Whether it's the food you've been putting on the table, the gas you've been filling up your car with, or the utility bills that have been arriving steadily in the mail, chances are, just about every aspect of life has been costing you more since the start of 2022. In fact, inflation levels actually started picking up substantially during the latter part of 2021 -- so much so that seniors on Social Security saw their benefits increase by 5.9% at the start of the year.

Unfortunately, the rate of inflation has significantly outpaced 2022's Social Security cost-of-living adjustment (COLA). While inflation is definitely hurting consumers across the board, it's dealt a particularly harsh blow to seniors on a fixed income.

The good news, however, is that Social Security is expected to undergo a few key changes for 2023 that should be announced shortly. And two of those changes, in particular, could put seniors in a much stronger position to combat inflation.

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1. An even larger COLA than what seniors got in 2022

The 5.9% Social Security COLA seniors received at the start of 2022 was, at the time, their largest raise in decades. But next-year's COLA is looking like it will well surpass the 5.9% mark.

Earlier this year, some experts were calling for a COLA as high as 11%, based on earlier inflation readings. At this point, a COLA somewhere in the vicinity of 9% is more likely unless September's inflation data is really surprising. But all told, that higher COLA should make it easier for seniors to cope with inflated living costs.

It's also worth noting that for the first time in years, Medicare Part B premiums won't be increasing like they usually do. Since Medicare enrollees on Social Security have their premium costs deducted from their benefits directly, Medicare increases can eat away at COLAs. But since that's not happening in 2023, Social Security beneficiaries on Medicare get to keep their COLAs in full.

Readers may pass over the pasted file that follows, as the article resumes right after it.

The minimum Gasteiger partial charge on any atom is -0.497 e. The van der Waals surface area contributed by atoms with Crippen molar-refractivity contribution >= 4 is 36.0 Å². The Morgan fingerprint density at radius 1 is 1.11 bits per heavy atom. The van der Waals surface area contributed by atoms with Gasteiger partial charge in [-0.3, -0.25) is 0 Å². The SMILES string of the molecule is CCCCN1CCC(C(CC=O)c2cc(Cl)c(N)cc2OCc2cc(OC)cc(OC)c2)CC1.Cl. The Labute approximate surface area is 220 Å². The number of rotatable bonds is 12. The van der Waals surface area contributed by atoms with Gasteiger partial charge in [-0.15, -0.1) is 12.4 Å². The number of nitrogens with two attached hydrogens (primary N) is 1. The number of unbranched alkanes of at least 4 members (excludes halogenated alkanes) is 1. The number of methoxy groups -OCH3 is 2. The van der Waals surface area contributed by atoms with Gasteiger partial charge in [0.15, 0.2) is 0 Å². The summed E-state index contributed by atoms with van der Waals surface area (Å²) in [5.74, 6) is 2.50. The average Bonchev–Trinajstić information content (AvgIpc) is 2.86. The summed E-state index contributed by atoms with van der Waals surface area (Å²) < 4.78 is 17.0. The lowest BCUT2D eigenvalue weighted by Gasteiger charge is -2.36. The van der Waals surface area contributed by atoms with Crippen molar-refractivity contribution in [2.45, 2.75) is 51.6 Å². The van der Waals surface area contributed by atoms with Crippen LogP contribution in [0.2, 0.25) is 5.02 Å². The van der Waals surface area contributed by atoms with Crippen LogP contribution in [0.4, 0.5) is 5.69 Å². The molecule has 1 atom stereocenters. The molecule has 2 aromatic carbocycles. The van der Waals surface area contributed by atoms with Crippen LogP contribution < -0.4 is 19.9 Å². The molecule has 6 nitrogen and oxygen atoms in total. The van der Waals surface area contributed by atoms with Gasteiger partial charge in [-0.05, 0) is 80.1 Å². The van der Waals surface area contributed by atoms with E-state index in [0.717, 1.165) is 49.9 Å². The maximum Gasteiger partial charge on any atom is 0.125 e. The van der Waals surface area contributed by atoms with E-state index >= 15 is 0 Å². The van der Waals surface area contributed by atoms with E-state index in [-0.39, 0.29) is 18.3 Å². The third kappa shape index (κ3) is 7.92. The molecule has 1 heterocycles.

2. A higher earnings-test limit

The Social Security Administration allows seniors to work and collect benefits at the same time. Those who do so before reaching full retirement age (FRA), however, risk having some benefits withheld if their income exceeds the annual earnings-test limit.

This year, that limit is $19,560 for seniors not reaching FRA this year. For those who do reach FRA this year, it's $51,960.

Next year, the earnings-test limit is expected to increase. That should give seniors more leeway to earn money from a job without having their benefits impacted. And that, in turn, should make it easier for more Social Security recipients to manage their bills at a time when living costs are so high.

When will inflation levels start to drop?

That's the big question, isn't it? The Federal Reserve has been aggressively hiking interest rates in an effort to slow the pace of consumer spending. Once that happens, it should narrow the gap between supply and demand that's been causing inflation to soar.

We can't point to a specific point in time when inflation is expected to reach a more moderate level. But it's fair to say that we could see relief in that regard in 2023. All told, Social Security recipients who are struggling today because of inflation may find that their situation will improve nicely in the coming year.